Benefits to business
Hiring contracted lawyers to support with work overflow is commonplace in the legal sector – usually when permanent employees are absent due to prolonged illness or maternity leave. A fully staffed law firm with a sudden increase in workload will naturally want to hire contracted legal professionals for a short period of time.
Freelance lawyers are adaptable, self-motivated and resilient individuals who are committed to the cases and projects that they work on. Their aim is to provide the businesses they work for the same high-quality service that it delivers to its clients.
Employing contracted lawyers is generally cheaper than hiring permanent council as savings are made on the additional cost of insurance, employee benefits and national insurance. Law firms are also able to take advantage of establishing long-term relationships with freelancers who are more willing to work on future projects to build their portfolio.
Dedicating time to business development is vital to increasing a law firm’s client portfolio.
Outsourcing legal work to a freelance lawyer can allow partners to network and build relationships without neglecting their current workload.
Smaller firms or solo practitioners that are given cases where they lack certain expertise, are able to utilise freelancers with in-depth knowledge of a practice area. This allows the legal practice to take on cases that would usually be referred to another firm.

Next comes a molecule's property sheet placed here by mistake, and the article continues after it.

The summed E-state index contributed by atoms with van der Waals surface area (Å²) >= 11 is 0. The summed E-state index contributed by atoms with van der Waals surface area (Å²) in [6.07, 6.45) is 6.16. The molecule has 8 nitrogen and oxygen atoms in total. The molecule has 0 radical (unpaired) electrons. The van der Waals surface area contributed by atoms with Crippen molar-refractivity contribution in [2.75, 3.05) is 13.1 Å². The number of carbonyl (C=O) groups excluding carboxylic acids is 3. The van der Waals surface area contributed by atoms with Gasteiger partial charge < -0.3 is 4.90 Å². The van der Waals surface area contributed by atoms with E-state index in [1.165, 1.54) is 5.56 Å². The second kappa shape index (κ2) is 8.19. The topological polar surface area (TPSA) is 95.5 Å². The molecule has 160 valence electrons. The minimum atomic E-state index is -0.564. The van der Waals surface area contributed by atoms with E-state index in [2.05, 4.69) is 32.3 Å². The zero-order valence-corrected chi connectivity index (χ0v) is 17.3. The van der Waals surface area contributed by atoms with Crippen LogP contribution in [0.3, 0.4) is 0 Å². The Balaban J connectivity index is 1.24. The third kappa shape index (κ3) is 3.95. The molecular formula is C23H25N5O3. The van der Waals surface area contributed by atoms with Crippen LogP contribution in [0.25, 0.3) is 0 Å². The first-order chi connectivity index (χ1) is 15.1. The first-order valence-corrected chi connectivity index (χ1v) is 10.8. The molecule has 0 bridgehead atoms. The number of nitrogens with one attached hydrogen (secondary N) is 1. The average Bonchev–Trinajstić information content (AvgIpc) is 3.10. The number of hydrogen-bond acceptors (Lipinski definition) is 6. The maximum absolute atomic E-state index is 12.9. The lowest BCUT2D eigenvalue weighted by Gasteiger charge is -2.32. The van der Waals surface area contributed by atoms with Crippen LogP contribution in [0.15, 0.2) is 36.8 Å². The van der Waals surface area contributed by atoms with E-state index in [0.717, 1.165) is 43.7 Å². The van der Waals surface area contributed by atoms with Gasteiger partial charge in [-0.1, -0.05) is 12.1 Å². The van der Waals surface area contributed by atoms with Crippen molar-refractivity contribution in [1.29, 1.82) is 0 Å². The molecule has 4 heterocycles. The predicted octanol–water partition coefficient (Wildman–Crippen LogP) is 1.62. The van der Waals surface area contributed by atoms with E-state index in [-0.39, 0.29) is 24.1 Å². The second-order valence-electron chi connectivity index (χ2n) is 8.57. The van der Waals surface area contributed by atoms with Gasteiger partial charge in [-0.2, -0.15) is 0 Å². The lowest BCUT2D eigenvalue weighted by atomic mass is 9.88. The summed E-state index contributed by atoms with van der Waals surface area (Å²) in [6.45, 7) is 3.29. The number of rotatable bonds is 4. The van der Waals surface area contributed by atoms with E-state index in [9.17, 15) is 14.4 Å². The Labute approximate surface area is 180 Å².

Businesses are now more open to legal resources on an ad-hoc basis or contracting project-based freelancers for strategy planning. This allows them to utilise a vast skill set and acquire added value (which is only an email away) in a more cost-effective way.
Technology and security
The legal freelance market is booming and growth in technology and social hubs increasingly make it possible for freelancers to continue to secure work if they market themselves in the right way.
Lawyers on Demand (LOD), one of the original online providers of contract lawyers, partners with business and law firms to provide access to its database of over 600 freelance lawyers and consultants.
LOD has continued to achieve ongoing success. It recently merged with fellow agile working provider AdventBalance and is now the largest provider of contract lawyers in the world.
Competitors such as Legal and Contract Services and Lawbite offer cost-effective online solutions to SME and larger businesses by providing fast and efficient legal advice. This allows smaller business access high-quality legal services from drafting employment agreements to resolving disputes.